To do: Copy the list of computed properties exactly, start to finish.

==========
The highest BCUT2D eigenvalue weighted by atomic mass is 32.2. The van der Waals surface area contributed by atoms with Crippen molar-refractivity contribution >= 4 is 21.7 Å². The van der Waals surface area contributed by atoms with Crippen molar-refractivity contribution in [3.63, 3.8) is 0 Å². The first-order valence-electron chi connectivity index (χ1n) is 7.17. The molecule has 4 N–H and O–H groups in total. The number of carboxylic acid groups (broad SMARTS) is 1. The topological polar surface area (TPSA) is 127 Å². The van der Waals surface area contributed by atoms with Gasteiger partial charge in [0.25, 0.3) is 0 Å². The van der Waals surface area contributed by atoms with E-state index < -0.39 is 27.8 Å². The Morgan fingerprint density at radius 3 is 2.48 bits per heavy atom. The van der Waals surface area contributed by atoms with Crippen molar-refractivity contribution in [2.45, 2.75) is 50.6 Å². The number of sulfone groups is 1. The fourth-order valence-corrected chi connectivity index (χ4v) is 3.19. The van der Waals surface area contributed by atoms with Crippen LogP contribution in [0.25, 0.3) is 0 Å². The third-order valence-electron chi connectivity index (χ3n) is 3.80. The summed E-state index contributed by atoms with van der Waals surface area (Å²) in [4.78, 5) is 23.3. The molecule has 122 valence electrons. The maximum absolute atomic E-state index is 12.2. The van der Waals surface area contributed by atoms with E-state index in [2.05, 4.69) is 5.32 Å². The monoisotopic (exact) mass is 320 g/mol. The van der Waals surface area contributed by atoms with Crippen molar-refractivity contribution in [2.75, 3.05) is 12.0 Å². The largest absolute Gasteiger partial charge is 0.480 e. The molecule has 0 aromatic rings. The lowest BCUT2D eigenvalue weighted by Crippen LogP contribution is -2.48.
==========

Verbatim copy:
The highest BCUT2D eigenvalue weighted by atomic mass is 32.2. The van der Waals surface area contributed by atoms with Crippen molar-refractivity contribution >= 4 is 21.7 Å². The van der Waals surface area contributed by atoms with Crippen molar-refractivity contribution in [3.63, 3.8) is 0 Å². The first-order valence-electron chi connectivity index (χ1n) is 7.17. The molecule has 4 N–H and O–H groups in total. The number of carboxylic acid groups (broad SMARTS) is 1. The topological polar surface area (TPSA) is 127 Å². The van der Waals surface area contributed by atoms with Gasteiger partial charge in [0.25, 0.3) is 0 Å². The van der Waals surface area contributed by atoms with E-state index < -0.39 is 27.8 Å². The Morgan fingerprint density at radius 3 is 2.48 bits per heavy atom. The van der Waals surface area contributed by atoms with Crippen molar-refractivity contribution in [2.45, 2.75) is 50.6 Å². The number of sulfone groups is 1. The fourth-order valence-corrected chi connectivity index (χ4v) is 3.19. The van der Waals surface area contributed by atoms with Crippen LogP contribution in [0.25, 0.3) is 0 Å². The third-order valence-electron chi connectivity index (χ3n) is 3.80. The summed E-state index contributed by atoms with van der Waals surface area (Å²) in [4.78, 5) is 23.3. The molecule has 122 valence electrons. The maximum absolute atomic E-state index is 12.2. The van der Waals surface area contributed by atoms with E-state index in [2.05, 4.69) is 5.32 Å². The monoisotopic (exact) mass is 320 g/mol. The van der Waals surface area contributed by atoms with Crippen molar-refractivity contribution in [2.75, 3.05) is 12.0 Å². The largest absolute Gasteiger partial charge is 0.480 e. The molecule has 0 aromatic rings. The lowest BCUT2D eigenvalue weighted by Crippen LogP contribution is -2.48.